Current actions. Many governments in Africa are now planning and building infrastructure to reduce the need for intercontinental traffic. East African countries have been most aggressive in pursuit of this goal, with Rwanda as the strongest leader. Rwanda, Kenya, and Uganda are all constructing inland optical fiber backbones (Uganda with funding from the Chinese government). Tanzania is at least in the planning stage (see report "Optical Fibre for Education and Research Networks in Eastern and Southern Africa"). Connectivity Africa, sponsored by Canada's International Development Research Center, has also done preliminary work on aggregation in six countries (South Africa, Mozambique, Kenya, Nigeria, Uganda and Tanzania). A coalition of African Internet Service Providers has proposed a broad outline for regional aggregation and cost reductions (the "Halfway Proposition"). And the United Nations and the Rwandan government are sponsoring a telecommunications conference in Kigali in October 2007 to bring together African governments, businesses, and global telecommunications firms to discuss infrastructure and regulatory changes to boost connectivity ("Connect Africa"). Note however that all of these efforts still depend on construction of an East African submarine cable. It is difficult to orchestrate any solution to Africa's connectivity problems if the continent remains digitally isolated.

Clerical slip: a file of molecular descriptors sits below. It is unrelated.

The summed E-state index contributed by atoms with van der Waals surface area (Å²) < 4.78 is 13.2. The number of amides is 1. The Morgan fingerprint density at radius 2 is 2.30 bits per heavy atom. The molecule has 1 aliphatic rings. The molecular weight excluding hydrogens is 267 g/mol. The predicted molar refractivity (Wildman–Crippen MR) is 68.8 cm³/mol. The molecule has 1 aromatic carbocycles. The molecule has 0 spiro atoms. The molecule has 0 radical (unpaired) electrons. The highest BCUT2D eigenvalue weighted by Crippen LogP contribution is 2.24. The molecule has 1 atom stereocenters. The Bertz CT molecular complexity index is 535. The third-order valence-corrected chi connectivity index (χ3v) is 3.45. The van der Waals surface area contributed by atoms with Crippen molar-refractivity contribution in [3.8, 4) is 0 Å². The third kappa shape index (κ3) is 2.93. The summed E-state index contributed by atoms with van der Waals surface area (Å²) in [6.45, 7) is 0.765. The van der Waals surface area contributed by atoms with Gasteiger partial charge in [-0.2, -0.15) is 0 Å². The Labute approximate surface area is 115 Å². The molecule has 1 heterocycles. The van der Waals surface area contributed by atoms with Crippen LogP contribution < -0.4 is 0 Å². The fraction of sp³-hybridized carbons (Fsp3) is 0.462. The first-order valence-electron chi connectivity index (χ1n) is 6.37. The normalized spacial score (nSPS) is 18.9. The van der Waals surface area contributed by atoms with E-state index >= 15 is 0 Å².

Additional factors for universities in particular. One additional factor in connectivity costs that may affect African universities in particular is lack of capital to buy equipment that would result in eventual savings. A AAAS study of connectivity in African universities in 1999 found, for example, that Makerere University in Uganda paid steep monthly phone bills for a dialup connection because they could not afford a one-time cost of $18,000 for a radio link. These kind of situations may or may not exist in 2007.
Helping universities in Africa. Several organizations work with African universities to help use existing bandwidth more effectively. The U.K. International Network for the Availability of Scientific Publications works with African university libraries. The eGranary Digital Library project places widely used free academic materials on local servers in African universities so that they can be accessed with only a local connection.
Many organizations are working to lower bandwidth costs for universities and increase capacity. Several countries in Africa have formed National Research and Education Networks (NRENs) seeking high-speed and affordable connections for universities, and have organized as the UbuntuNet Alliance. (Participating nations are Kenya, Malawi, Mozambique, Rwanda and South Africa). The target goal is university connections equivalent to those of the developed world: 1 Gbps or more.
The Partnership for Higher Education in Africa (including the Ford, MacArthur, and Rockefeller Foundations) has helped a consortium of 13 African universities to lower connectivity costs. The Partnership has
donated over $5 million to make satellite bandwidth available to the consortium at $2330 per Mbps/month instead of $7300 (see also here). This effort will be welcomed by students and researchers. It is not a long-term solution, however, and some local connectivity activists argue that giving subsidies to foreign satellite firms actually hinders long-term solutions. Even with the Partnership's support, universities would pay over $1800/month for the same household-scale connection that Verizon advertises in the U.S. with an introductory rate of $9.99/month.
Purchasing the bandwidth of a normal U.S. university (1 Gbps, the UbuntuNet target) would cost an unaffordable $2.3 million/month.
The digital divide will ultimately be bridged only with optical fiber, and those investments are large in scale.
Last update: October 2, 2007